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Federal Judicial History

The Center conducts research and produces resources on the history of the judicial branch of the federal government.  These resources include compilations of historical data on the courts, information about judges and judicial administration, as well as publications on federal judicial history. The Center also maintains a biographical directory of Article III judges from 1789 to the present, engages in outreach and education on federal judicial history, and works to promote the preservation of the history of the judicial branch.

Twitter Feed (@FedJudicialHist)

  • Continued tomorrow.
    1 week 18 hours ago
  • 14/ Senator Thomas J. Walsh of Montana argued for abolition of the Court's appellate jurisdiction in common law cases but believed that the Court should hear appeals in all federal question cases as the final arbiter of federal law.
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  • 13/ Others argued against the bill on the grounds that it would deprive litigants of the opportunity to have errors made by lower federal and state courts corrected. If an area of law was settled, the Supreme Court would not grant certiorari no matter how severe the error below.
    1 week 18 hours ago
  • 12/ In 1924 hearings, Justice Van Devanter claimed that 1/3 of the Court's business "results in no advantage to the litigants or the public," because most cases had already gone through two courts, leaving the Court to review decisions that were "obviously correct."
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  • 11/ The Court's function, said Taft, "is for the purpose of expounding and stabilizing principles of law for the benefit of the people of the country, passing upon constitutional questions and other important questions of law for the public benefit."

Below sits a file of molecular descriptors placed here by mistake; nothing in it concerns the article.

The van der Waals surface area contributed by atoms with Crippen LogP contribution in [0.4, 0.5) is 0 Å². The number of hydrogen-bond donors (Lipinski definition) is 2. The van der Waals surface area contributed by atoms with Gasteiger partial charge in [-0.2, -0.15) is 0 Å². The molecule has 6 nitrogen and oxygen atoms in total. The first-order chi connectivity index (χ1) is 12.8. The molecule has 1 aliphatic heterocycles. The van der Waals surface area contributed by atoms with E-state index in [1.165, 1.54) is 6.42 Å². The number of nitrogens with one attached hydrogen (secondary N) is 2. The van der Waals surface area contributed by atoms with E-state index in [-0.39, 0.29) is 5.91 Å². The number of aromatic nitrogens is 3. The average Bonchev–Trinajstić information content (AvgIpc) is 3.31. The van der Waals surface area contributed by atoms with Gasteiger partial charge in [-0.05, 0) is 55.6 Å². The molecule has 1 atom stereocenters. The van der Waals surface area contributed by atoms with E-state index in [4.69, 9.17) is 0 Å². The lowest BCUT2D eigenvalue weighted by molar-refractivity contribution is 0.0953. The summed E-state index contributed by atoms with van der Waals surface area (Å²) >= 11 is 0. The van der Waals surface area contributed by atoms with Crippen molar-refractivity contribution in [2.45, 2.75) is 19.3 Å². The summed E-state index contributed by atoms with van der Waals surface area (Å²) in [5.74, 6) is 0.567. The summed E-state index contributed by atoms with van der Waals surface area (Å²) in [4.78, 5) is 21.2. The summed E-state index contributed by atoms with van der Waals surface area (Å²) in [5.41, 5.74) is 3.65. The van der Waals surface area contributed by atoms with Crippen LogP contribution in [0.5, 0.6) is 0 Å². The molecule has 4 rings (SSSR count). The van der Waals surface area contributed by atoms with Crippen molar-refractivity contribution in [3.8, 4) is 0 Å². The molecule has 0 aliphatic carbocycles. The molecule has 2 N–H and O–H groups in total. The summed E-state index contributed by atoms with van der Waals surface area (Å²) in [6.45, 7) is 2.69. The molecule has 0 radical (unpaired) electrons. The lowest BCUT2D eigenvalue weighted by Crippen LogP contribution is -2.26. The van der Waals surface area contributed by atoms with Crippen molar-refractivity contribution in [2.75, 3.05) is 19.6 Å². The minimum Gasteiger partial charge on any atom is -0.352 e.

1 week 18 hours ago


Debates on the Federal Judiciary: A Documentary History

This three-volume series presents historical documents related to significant debates about the federal judiciary.

Volume I: 1787-1875
The first volume traces the long process of defining the judiciary within the relatively brief outline provided by the Constitution.

Volume II: 1875-1939
Volume II introduces readers to public debates on proposals to alter the organization, jurisdiction, and administration of the federal courts, as well as the tenure and authority of federal judges, during the late nineteenth and early twentieth centuries. 

Volume III: 1939-2005
The concluding volume of the series covers debates concerning structural changes to the federal courts, criminal justice reform, proposed civil justice initiatives, and the discipline of federal judges.

Approaches to Federal Judicial History

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This volume presents a range of scholarly approaches to the field of federal judicial history. Essays by scholars and public historians evaluate the current state of the field and offer insights into new potential areas of study.

To submit questions about federal judicial history, email us at